College creates collage of the campus's culture
Seventy students and faculty went to Fairbanks Hall to make a collage yesterday, and nobody thought to bring scissors or glue.
Luckily, none was needed. That's because the Dartmouth Collage, an innovative patchwork of photographs, sound and movie clips, exists only on the World Wide Web.
In an open event in North Fairbanks Hall, students and faculty contributed "images" converted to electronic format.
The result is a Web site aimed at capturing the essence of the Dartmouth community. One feature of the page is a randomizer, which juxtaposes eight random images from the collection on a single screen.
People contributed items such as pictures of themselves, sound bites of their favorite songs, quotes from selected writers, amateur photographs and other items of personal relevance.
The Collage's purpose is to provide a perspective on Dartmouth life using a web site, said Associate Director for Academic Information Resources John Hawkins.
As stated on the first page of the site, the Collage's goal is to "tell of the harmonies and paradoxes that comprise the spirit of the College."
Regardless of whether the internet experiment achieved this goal, it has provided a new and superb location to view many aspects of student and faculty life.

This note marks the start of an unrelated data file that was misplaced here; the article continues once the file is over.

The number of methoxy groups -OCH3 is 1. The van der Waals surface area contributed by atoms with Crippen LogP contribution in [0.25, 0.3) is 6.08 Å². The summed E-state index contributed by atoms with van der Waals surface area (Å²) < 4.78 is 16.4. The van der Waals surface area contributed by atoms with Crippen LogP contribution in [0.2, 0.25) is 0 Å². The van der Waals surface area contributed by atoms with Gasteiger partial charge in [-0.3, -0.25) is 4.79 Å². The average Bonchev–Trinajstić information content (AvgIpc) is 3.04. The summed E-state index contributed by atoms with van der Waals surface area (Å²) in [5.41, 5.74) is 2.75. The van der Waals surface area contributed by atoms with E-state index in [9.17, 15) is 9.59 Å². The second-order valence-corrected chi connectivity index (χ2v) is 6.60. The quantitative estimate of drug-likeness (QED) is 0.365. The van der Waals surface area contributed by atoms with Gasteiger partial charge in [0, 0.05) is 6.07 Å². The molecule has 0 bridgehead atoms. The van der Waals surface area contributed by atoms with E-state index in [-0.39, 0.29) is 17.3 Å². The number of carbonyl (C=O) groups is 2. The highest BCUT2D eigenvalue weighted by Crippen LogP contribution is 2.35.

Sarah Horton, a Multimedia Applications Specialist, who conceived the idea to create the Collage, said she hopes to have the event moved to a more prominent location.
"I think everyone is talking about having it in Collis next year," said Horton. By the time the event was wrapping up yesterday afternoon, Horton, the chief organizer and planner of the Collage, called it a great beginning.
"In testing out a new idea, it was very successful," she said. "Everything worked out perfectly."
What made the event special to those who participated was the flexibility: participants could add whatever they wanted.
Horton said the atmosphere remained 'lively' throughout the day, and she was happy to see people putting real thought into what they wanted to include on the web.
Computing Services Scheduling Assistant David Choates, contributed a photograph of an antique phonograph. "I thought it would be neat to share," he said. "I have an interest in old phonographs."
Horton said "everyone has their own story to tell and that has made the site a pretty cool place to hang out."
One concern of the event's organizers was that turnout would be too low to provide a realistic portrayal of the Dartmouth community.
Mark Zanatta '98, who helped organize the event and provided a picture of an old Sigma Alpha Epsilon fraternity room said had the event taken place in Collis, more people would have gotten the chance to participate, making the web site stronger.
However, others disagreed. Ned Holbrook '00, a member of the College Webmasters which helped to run the program yesterday, said the 70 or so people who did contribute provided plenty of diversity.
"I think no matter what the number of people is who contributed to the Collage, it would still represent the College," Holbrook said.
The site can be found at http://www.dartmouth.edu/~collage.